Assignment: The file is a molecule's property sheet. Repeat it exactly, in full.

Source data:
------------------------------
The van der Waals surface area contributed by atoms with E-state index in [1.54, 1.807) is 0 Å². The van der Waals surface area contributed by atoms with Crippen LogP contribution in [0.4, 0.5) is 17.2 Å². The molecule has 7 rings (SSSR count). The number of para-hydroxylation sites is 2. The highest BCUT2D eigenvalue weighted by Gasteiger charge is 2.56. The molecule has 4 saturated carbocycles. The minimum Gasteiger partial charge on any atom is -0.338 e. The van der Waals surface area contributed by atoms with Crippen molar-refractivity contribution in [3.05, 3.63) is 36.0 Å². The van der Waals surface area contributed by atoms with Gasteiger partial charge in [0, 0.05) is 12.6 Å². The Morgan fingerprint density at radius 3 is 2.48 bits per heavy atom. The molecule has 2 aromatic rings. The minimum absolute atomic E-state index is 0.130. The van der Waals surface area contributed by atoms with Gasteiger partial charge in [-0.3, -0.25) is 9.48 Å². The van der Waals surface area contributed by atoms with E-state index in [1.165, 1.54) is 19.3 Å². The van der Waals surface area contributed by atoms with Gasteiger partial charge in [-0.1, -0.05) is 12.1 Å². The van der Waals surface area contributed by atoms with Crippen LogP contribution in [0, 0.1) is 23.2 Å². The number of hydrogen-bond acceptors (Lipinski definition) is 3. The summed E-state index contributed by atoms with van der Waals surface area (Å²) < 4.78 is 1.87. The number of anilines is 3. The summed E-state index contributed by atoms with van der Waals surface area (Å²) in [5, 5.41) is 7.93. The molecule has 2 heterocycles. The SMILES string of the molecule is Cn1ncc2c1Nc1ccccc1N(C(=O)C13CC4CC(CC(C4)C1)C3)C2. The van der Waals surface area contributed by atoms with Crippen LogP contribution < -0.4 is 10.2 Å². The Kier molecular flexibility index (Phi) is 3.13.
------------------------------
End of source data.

The van der Waals surface area contributed by atoms with E-state index in [1.54, 1.807) is 0 Å². The van der Waals surface area contributed by atoms with Crippen LogP contribution in [0.4, 0.5) is 17.2 Å². The molecule has 7 rings (SSSR count). The number of para-hydroxylation sites is 2. The highest BCUT2D eigenvalue weighted by Gasteiger charge is 2.56. The molecule has 4 saturated carbocycles. The minimum Gasteiger partial charge on any atom is -0.338 e. The van der Waals surface area contributed by atoms with Crippen molar-refractivity contribution in [3.05, 3.63) is 36.0 Å². The van der Waals surface area contributed by atoms with Gasteiger partial charge in [0, 0.05) is 12.6 Å². The Morgan fingerprint density at radius 3 is 2.48 bits per heavy atom. The molecule has 2 aromatic rings. The minimum absolute atomic E-state index is 0.130. The van der Waals surface area contributed by atoms with Gasteiger partial charge in [-0.3, -0.25) is 9.48 Å². The van der Waals surface area contributed by atoms with E-state index in [1.165, 1.54) is 19.3 Å². The van der Waals surface area contributed by atoms with Gasteiger partial charge in [-0.1, -0.05) is 12.1 Å². The van der Waals surface area contributed by atoms with Crippen LogP contribution in [0, 0.1) is 23.2 Å². The number of hydrogen-bond acceptors (Lipinski definition) is 3. The summed E-state index contributed by atoms with van der Waals surface area (Å²) < 4.78 is 1.87. The number of anilines is 3. The summed E-state index contributed by atoms with van der Waals surface area (Å²) in [5, 5.41) is 7.93. The molecule has 2 heterocycles. The SMILES string of the molecule is Cn1ncc2c1Nc1ccccc1N(C(=O)C13CC4CC(CC(C4)C1)C3)C2. The van der Waals surface area contributed by atoms with Crippen LogP contribution < -0.4 is 10.2 Å². The Kier molecular flexibility index (Phi) is 3.13.